Patients emphasised the importance of a long-term, trusting relationships (relational continuity of care) such as with the GP for discussions about medicines and the need for good coordination between primary and secondary care. In OPERAM, GPs were not directly involved in medication review and received a letter with the proposed medication changes after the patient’s discharge. To overcome some of the patient-reported barriers to medication review in hospital (eg, lack of GP involvement, conflicting advice between healthcare professionals), involving GPs earlier in the medication review process seems essential.

Major themes did not differ between countries or study arms, suggesting that the study site did not substantially affect patient experience, nor did the OPERAM intervention. This might be due to the fact that patients were all involved in the OPERAM trial and all were hospitalised. Moreover, no major differences in standard practice regarding medication review exist across the four countries. However, given a limited number of interviews undertaken in each country, it is difficult to make a definitive statement about country-specific differences.

Implications for practice

To meet patients’ needs, medication review services should enhance information exchange, foster collaborative medication reviews across care settings and better prepare patients and clinicians for partnership in care. Reinforcing medication-related information at discharge using the teach-back technique, providing written information or reinforcing postdischarge follow-up (eg, follow-up calls) are effective strategies for improving patients’ understanding of medications.54–56 Involvement of companions also helped patients to be better informed. Furthermore, compared with unidirectional communication, consensus and close collaboration between hospital specialists and follow-up care providers in medication reviews may lead to higher acceptance rates of medication plans postdischarge.57 58 Especially for older patients with multimorbidity, SDM and medicines optimisation should not be restricted to one patient and one clinician in one consultation, rather integrated and interprofessional approaches are needed.38 48 With deeply engrained paternalistic practices in many countries, implementing medication review with SDM requires significant behaviour change of both clinicians and patients. Neither patients nor clinicians might have been adequately prepared for or skilled in SDM in the OPERAM trial. A combination of interventions at the macrolevel, mesolevel and microlevel are needed to foster cultural and attitudinal changes to SDM including training healthcare professionals in SDM, preparing patients and companions to engage in SDM, SDM tools and a patient-centred culture.5 36 38 43 48 59 60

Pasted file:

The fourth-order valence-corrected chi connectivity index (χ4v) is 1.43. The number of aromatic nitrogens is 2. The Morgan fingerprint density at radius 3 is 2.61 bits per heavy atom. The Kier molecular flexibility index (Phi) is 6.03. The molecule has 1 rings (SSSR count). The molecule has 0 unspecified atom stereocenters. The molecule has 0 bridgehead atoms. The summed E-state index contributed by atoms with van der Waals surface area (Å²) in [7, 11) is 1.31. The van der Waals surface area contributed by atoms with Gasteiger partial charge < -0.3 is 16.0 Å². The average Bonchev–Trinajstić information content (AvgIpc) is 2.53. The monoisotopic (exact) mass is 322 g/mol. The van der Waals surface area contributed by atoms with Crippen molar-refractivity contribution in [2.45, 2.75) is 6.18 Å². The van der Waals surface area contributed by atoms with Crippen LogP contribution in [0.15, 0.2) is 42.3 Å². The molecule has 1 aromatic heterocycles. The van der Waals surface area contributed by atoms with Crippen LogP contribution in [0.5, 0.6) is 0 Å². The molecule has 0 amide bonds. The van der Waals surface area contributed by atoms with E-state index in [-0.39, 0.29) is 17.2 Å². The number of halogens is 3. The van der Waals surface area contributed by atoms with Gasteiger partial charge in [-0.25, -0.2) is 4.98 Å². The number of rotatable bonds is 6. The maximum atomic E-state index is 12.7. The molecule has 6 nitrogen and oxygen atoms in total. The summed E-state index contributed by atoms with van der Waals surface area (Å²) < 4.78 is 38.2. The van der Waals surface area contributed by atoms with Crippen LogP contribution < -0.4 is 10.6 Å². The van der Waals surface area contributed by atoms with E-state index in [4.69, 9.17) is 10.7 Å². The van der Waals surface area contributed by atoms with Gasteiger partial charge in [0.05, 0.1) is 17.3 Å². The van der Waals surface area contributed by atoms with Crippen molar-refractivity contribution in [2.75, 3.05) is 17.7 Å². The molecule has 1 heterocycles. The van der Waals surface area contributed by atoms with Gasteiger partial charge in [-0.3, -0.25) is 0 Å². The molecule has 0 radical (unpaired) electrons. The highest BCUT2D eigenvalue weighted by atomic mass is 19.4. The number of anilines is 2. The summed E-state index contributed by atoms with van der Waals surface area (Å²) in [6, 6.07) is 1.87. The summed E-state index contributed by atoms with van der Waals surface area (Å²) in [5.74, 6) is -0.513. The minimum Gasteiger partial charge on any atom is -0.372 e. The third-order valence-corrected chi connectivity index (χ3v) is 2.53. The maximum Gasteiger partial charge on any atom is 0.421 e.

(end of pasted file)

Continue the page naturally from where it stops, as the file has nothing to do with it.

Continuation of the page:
Strengths and limitations

Transferability of our findings was enhanced by interviewing a relatively large sample of patients from multiple European countries with diversity in several patient characteristics. However, the views expressed in this study represent those of cognitive fit, educated older people with multimorbidity enrolled in the OPERAM trial, rather than the oldest old or patients with low educational levels, impaired cognition or functional status. We did not analyse the potential link between various patient characteristics and the experiences of medication changes, which might be an interesting future research question.